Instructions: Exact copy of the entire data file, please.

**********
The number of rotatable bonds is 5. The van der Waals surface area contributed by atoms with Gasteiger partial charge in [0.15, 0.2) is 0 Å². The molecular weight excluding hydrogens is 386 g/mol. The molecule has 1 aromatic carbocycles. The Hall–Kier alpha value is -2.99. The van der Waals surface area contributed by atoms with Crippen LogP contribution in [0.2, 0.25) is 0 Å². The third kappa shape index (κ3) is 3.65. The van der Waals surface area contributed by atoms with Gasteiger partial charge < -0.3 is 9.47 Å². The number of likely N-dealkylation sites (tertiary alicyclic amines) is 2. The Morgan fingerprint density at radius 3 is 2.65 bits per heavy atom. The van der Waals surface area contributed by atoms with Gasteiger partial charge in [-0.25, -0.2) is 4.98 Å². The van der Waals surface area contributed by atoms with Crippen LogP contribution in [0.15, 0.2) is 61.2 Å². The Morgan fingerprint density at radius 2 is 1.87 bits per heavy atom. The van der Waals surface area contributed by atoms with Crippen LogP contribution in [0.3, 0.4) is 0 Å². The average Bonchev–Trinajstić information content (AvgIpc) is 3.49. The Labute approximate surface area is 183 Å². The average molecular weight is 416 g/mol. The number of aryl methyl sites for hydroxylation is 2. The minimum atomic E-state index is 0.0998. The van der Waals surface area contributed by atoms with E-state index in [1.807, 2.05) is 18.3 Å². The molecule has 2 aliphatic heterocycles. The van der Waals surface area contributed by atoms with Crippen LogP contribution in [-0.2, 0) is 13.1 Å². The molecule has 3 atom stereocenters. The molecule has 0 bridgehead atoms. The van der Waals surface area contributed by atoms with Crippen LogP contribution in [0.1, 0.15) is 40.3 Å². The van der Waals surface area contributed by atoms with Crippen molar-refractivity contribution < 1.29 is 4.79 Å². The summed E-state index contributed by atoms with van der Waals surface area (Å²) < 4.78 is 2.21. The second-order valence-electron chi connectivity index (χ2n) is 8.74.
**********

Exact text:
The number of rotatable bonds is 5. The van der Waals surface area contributed by atoms with Gasteiger partial charge in [0.15, 0.2) is 0 Å². The molecular weight excluding hydrogens is 386 g/mol. The molecule has 1 aromatic carbocycles. The Hall–Kier alpha value is -2.99. The van der Waals surface area contributed by atoms with Crippen LogP contribution in [0.2, 0.25) is 0 Å². The third kappa shape index (κ3) is 3.65. The van der Waals surface area contributed by atoms with Gasteiger partial charge < -0.3 is 9.47 Å². The number of likely N-dealkylation sites (tertiary alicyclic amines) is 2. The Morgan fingerprint density at radius 3 is 2.65 bits per heavy atom. The van der Waals surface area contributed by atoms with Gasteiger partial charge in [-0.25, -0.2) is 4.98 Å². The van der Waals surface area contributed by atoms with Crippen LogP contribution in [0.15, 0.2) is 61.2 Å². The Morgan fingerprint density at radius 2 is 1.87 bits per heavy atom. The van der Waals surface area contributed by atoms with Crippen LogP contribution in [0.3, 0.4) is 0 Å². The average Bonchev–Trinajstić information content (AvgIpc) is 3.49. The Labute approximate surface area is 183 Å². The average molecular weight is 416 g/mol. The number of aryl methyl sites for hydroxylation is 2. The minimum atomic E-state index is 0.0998. The van der Waals surface area contributed by atoms with E-state index in [1.807, 2.05) is 18.3 Å². The molecule has 2 aliphatic heterocycles. The van der Waals surface area contributed by atoms with Crippen LogP contribution in [-0.2, 0) is 13.1 Å². The molecule has 3 atom stereocenters. The molecule has 0 bridgehead atoms. The van der Waals surface area contributed by atoms with Crippen LogP contribution in [0.1, 0.15) is 40.3 Å². The van der Waals surface area contributed by atoms with Crippen molar-refractivity contribution < 1.29 is 4.79 Å². The summed E-state index contributed by atoms with van der Waals surface area (Å²) < 4.78 is 2.21. The second-order valence-electron chi connectivity index (χ2n) is 8.74.